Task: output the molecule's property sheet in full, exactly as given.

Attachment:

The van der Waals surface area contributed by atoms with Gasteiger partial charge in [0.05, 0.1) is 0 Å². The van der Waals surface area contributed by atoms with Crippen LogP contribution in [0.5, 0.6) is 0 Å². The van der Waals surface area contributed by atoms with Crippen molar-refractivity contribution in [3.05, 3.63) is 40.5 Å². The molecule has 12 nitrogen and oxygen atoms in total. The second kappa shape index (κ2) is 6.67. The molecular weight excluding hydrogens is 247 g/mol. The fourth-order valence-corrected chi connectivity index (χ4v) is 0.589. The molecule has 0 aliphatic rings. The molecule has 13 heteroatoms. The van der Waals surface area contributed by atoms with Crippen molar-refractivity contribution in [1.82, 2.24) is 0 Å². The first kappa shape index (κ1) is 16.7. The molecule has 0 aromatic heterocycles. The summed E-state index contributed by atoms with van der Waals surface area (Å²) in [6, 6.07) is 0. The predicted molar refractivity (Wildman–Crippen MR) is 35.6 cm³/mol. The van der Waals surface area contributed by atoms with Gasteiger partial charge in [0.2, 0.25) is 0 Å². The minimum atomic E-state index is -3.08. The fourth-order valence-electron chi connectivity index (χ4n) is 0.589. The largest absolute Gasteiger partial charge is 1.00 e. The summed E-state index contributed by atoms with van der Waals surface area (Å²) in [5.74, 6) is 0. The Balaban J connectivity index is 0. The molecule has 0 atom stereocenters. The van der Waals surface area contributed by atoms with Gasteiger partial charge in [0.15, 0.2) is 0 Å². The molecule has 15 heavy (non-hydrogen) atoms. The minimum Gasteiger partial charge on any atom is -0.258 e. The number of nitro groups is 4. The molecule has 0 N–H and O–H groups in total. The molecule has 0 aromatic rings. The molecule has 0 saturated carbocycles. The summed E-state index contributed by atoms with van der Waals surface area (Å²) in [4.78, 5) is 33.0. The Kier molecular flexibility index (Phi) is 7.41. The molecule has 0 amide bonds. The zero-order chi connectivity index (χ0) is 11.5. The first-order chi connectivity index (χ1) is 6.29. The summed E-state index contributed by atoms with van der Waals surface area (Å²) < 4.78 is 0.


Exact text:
The van der Waals surface area contributed by atoms with Gasteiger partial charge in [0.05, 0.1) is 0 Å². The van der Waals surface area contributed by atoms with Crippen LogP contribution in [0.5, 0.6) is 0 Å². The van der Waals surface area contributed by atoms with Crippen molar-refractivity contribution in [3.05, 3.63) is 40.5 Å². The molecule has 12 nitrogen and oxygen atoms in total. The second kappa shape index (κ2) is 6.67. The molecular weight excluding hydrogens is 247 g/mol. The fourth-order valence-corrected chi connectivity index (χ4v) is 0.589. The molecule has 0 aliphatic rings. The molecule has 13 heteroatoms. The van der Waals surface area contributed by atoms with Crippen molar-refractivity contribution in [1.82, 2.24) is 0 Å². The first kappa shape index (κ1) is 16.7. The molecule has 0 aromatic heterocycles. The summed E-state index contributed by atoms with van der Waals surface area (Å²) in [6, 6.07) is 0. The predicted molar refractivity (Wildman–Crippen MR) is 35.6 cm³/mol. The van der Waals surface area contributed by atoms with Gasteiger partial charge in [0.2, 0.25) is 0 Å². The minimum atomic E-state index is -3.08. The fourth-order valence-electron chi connectivity index (χ4n) is 0.589. The largest absolute Gasteiger partial charge is 1.00 e. The summed E-state index contributed by atoms with van der Waals surface area (Å²) in [5.74, 6) is 0. The Balaban J connectivity index is 0. The molecule has 0 atom stereocenters. The van der Waals surface area contributed by atoms with Gasteiger partial charge in [0.15, 0.2) is 0 Å². The molecule has 15 heavy (non-hydrogen) atoms. The minimum Gasteiger partial charge on any atom is -0.258 e. The number of nitro groups is 4. The molecule has 0 N–H and O–H groups in total. The molecule has 0 aromatic rings. The molecule has 0 saturated carbocycles. The summed E-state index contributed by atoms with van der Waals surface area (Å²) in [4.78, 5) is 33.0. The Kier molecular flexibility index (Phi) is 7.41. The molecule has 0 amide bonds. The zero-order chi connectivity index (χ0) is 11.5. The first-order chi connectivity index (χ1) is 6.29. The summed E-state index contributed by atoms with van der Waals surface area (Å²) < 4.78 is 0.